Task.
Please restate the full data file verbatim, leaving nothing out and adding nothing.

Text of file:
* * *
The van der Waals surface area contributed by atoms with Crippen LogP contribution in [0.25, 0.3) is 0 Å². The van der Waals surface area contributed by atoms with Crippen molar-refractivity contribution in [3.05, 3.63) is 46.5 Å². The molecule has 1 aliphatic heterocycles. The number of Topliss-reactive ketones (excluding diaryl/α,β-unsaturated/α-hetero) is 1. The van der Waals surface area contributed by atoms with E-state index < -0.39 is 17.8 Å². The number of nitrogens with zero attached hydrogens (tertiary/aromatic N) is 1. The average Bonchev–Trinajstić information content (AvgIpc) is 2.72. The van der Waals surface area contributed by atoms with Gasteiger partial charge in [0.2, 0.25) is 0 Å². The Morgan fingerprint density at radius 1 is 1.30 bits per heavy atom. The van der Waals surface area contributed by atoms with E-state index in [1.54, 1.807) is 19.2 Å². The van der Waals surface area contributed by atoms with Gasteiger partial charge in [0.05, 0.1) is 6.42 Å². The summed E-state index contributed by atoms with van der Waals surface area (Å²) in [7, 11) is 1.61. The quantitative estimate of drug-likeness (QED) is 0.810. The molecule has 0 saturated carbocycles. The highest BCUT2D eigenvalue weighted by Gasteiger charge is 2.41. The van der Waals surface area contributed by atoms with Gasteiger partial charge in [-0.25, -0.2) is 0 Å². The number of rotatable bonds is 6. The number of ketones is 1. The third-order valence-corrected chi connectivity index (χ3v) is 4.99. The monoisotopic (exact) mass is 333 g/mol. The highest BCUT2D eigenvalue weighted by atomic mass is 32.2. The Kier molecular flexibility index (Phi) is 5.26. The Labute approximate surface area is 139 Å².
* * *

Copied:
The van der Waals surface area contributed by atoms with Crippen LogP contribution in [0.25, 0.3) is 0 Å². The van der Waals surface area contributed by atoms with Crippen molar-refractivity contribution in [3.05, 3.63) is 46.5 Å². The molecule has 1 aliphatic heterocycles. The number of Topliss-reactive ketones (excluding diaryl/α,β-unsaturated/α-hetero) is 1. The van der Waals surface area contributed by atoms with E-state index < -0.39 is 17.8 Å². The number of nitrogens with zero attached hydrogens (tertiary/aromatic N) is 1. The average Bonchev–Trinajstić information content (AvgIpc) is 2.72. The van der Waals surface area contributed by atoms with Gasteiger partial charge in [0.2, 0.25) is 0 Å². The Morgan fingerprint density at radius 1 is 1.30 bits per heavy atom. The van der Waals surface area contributed by atoms with E-state index in [1.54, 1.807) is 19.2 Å². The van der Waals surface area contributed by atoms with Gasteiger partial charge in [0.05, 0.1) is 6.42 Å². The summed E-state index contributed by atoms with van der Waals surface area (Å²) in [7, 11) is 1.61. The quantitative estimate of drug-likeness (QED) is 0.810. The molecule has 0 saturated carbocycles. The highest BCUT2D eigenvalue weighted by Gasteiger charge is 2.41. The van der Waals surface area contributed by atoms with Gasteiger partial charge in [-0.25, -0.2) is 0 Å². The number of rotatable bonds is 6. The number of ketones is 1. The third-order valence-corrected chi connectivity index (χ3v) is 4.99. The monoisotopic (exact) mass is 333 g/mol. The highest BCUT2D eigenvalue weighted by atomic mass is 32.2. The Kier molecular flexibility index (Phi) is 5.26. The Labute approximate surface area is 139 Å².